Tips to help with concussion recovery

Concussion symptoms can be difficult to manage and have an impact on both the life of the person with the concussion and you. Some symptoms may come and go, and recovery may take longer than expected. It can be frustrating, debilitating and scary. With the right education, you can provide support to your loved one to make concussion recovery more manageable.

Here are some ways you can help your friend or family member with their concussion recovery. Consult with their doctor for any additional information you may need.

Please note: all these tips are for after your friend or family member has seen a medical professional and received a diagnosis.

Make sure they get appropriate rest and activity

The concussion guidelines say a person with a concussion should slowly become more active after 24 – 48 hours of rest. This is a change from ‘cocoon therapy’ – the practice of long periods of rest in low lighting with little to no activity.  Recent research indicates that long periods of rest may do more harm than good [1]. 

Daily activities of living should be re-introduced gradually. Overtime as symptoms decrease, the more active the patient can become [2]. The doctor should always be consulted before resuming activity that includes a significant risk of injury. If the patient’s symptoms get worse when they are active, try scaling back. Every person has a threshold for activity, and it may take a while to find.

There is no set timeline for when your friend or family member is supposed to be able to return to regular activity. The important thing is that they take their time and consult with their doctor. You can assist them with their gradual return to activity and by completing daily tasks with which they need assistance.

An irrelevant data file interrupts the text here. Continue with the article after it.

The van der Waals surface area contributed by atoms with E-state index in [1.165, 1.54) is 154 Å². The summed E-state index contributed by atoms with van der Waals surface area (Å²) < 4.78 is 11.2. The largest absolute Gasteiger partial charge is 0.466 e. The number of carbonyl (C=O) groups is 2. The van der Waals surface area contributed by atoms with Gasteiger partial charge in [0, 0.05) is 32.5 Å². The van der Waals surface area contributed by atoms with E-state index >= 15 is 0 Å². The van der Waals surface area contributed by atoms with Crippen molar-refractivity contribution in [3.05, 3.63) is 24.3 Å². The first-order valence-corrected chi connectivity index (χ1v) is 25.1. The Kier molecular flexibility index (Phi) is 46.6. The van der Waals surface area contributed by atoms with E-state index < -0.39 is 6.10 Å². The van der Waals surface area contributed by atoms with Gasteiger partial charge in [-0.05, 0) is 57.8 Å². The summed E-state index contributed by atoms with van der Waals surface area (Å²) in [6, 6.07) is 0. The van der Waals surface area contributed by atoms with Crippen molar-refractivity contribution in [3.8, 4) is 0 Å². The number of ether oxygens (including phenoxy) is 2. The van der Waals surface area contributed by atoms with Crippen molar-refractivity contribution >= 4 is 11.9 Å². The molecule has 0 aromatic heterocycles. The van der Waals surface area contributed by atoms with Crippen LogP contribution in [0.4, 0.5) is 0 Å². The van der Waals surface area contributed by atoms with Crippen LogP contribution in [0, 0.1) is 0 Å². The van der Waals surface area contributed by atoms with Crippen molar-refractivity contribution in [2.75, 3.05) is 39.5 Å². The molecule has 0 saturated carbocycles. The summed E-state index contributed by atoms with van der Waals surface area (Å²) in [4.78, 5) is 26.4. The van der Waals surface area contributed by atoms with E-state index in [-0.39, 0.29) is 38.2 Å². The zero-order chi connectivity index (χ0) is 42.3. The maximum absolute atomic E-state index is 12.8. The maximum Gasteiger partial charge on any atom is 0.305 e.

Ensure their gradual return to work or school

Like with physical activity after a concussion, return to work should be gradual, building up over time. Depending on the severity of the concussion, the return to work could begin a few days to a few weeks after the injury. You can assist by helping them talk with their employer about the concussion, any symptoms they are still experiencing, and how best to transition back to full responsibilities [3].

Offer to help with activities of daily living

In some cases, the person with the concussion may need assistance with their activities of daily living (ADLs). This includes cooking, cleaning, and transportation. Helping them with ADLs during recovery will reduce their stress and ensure they are not attempting to rush their recovery, as they should return to daily activities gradually according to doctor recommendations.

Keep them company

When someone’s hobbies or activities are restricted, it can become boring. Visiting with the person will improve their mood and help them if they are feeling isolated or lonely.

Attend the appointments

When a person experiences a concussion, symptoms can make it difficult to keep track of information or get to appointments. Accompanying your friend or family member to their appointments can be helpful for both of you. You can write down information and communicate with the medical team, making sure all details of the recovery plan are in place.

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